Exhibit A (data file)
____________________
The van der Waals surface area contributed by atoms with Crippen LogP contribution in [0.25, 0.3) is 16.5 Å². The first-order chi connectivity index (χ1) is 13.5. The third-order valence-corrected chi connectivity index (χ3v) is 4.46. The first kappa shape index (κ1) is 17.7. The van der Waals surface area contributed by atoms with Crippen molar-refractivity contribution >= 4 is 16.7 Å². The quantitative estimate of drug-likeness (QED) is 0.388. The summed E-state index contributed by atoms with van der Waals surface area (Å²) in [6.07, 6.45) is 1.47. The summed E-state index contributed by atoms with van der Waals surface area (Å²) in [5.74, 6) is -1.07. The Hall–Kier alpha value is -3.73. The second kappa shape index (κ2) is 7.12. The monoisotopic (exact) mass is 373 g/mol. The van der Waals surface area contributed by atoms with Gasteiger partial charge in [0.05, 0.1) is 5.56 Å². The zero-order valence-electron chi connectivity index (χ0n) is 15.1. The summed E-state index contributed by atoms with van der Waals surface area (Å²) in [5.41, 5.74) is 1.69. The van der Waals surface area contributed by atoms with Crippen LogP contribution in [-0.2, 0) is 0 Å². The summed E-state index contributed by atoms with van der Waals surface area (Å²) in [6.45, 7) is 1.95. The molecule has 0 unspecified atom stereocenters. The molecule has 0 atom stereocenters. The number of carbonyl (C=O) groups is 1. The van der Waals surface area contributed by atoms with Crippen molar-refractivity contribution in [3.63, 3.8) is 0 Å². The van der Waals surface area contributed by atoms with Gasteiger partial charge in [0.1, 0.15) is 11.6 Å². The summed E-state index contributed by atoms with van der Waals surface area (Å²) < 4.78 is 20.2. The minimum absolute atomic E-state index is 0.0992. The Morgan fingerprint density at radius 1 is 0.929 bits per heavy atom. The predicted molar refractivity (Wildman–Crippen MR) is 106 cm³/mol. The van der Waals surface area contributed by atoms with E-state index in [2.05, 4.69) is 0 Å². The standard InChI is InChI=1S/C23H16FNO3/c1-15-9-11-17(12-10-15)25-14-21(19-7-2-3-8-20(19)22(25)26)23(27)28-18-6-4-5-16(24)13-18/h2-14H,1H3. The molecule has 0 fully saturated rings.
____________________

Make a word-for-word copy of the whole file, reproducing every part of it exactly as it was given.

The van der Waals surface area contributed by atoms with Crippen LogP contribution in [0.25, 0.3) is 16.5 Å². The first-order chi connectivity index (χ1) is 13.5. The third-order valence-corrected chi connectivity index (χ3v) is 4.46. The first kappa shape index (κ1) is 17.7. The van der Waals surface area contributed by atoms with Crippen molar-refractivity contribution >= 4 is 16.7 Å². The quantitative estimate of drug-likeness (QED) is 0.388. The summed E-state index contributed by atoms with van der Waals surface area (Å²) in [6.07, 6.45) is 1.47. The summed E-state index contributed by atoms with van der Waals surface area (Å²) in [5.74, 6) is -1.07. The Hall–Kier alpha value is -3.73. The second kappa shape index (κ2) is 7.12. The monoisotopic (exact) mass is 373 g/mol. The van der Waals surface area contributed by atoms with Gasteiger partial charge in [0.05, 0.1) is 5.56 Å². The zero-order valence-electron chi connectivity index (χ0n) is 15.1. The summed E-state index contributed by atoms with van der Waals surface area (Å²) in [5.41, 5.74) is 1.69. The van der Waals surface area contributed by atoms with Crippen LogP contribution in [-0.2, 0) is 0 Å². The summed E-state index contributed by atoms with van der Waals surface area (Å²) in [6.45, 7) is 1.95. The molecule has 0 unspecified atom stereocenters. The molecule has 0 atom stereocenters. The number of carbonyl (C=O) groups is 1. The van der Waals surface area contributed by atoms with Crippen molar-refractivity contribution in [3.63, 3.8) is 0 Å². The van der Waals surface area contributed by atoms with Gasteiger partial charge in [0.1, 0.15) is 11.6 Å². The summed E-state index contributed by atoms with van der Waals surface area (Å²) < 4.78 is 20.2. The minimum absolute atomic E-state index is 0.0992. The Morgan fingerprint density at radius 1 is 0.929 bits per heavy atom. The predicted molar refractivity (Wildman–Crippen MR) is 106 cm³/mol. The van der Waals surface area contributed by atoms with E-state index in [2.05, 4.69) is 0 Å². The standard InChI is InChI=1S/C23H16FNO3/c1-15-9-11-17(12-10-15)25-14-21(19-7-2-3-8-20(19)22(25)26)23(27)28-18-6-4-5-16(24)13-18/h2-14H,1H3. The molecule has 0 fully saturated rings.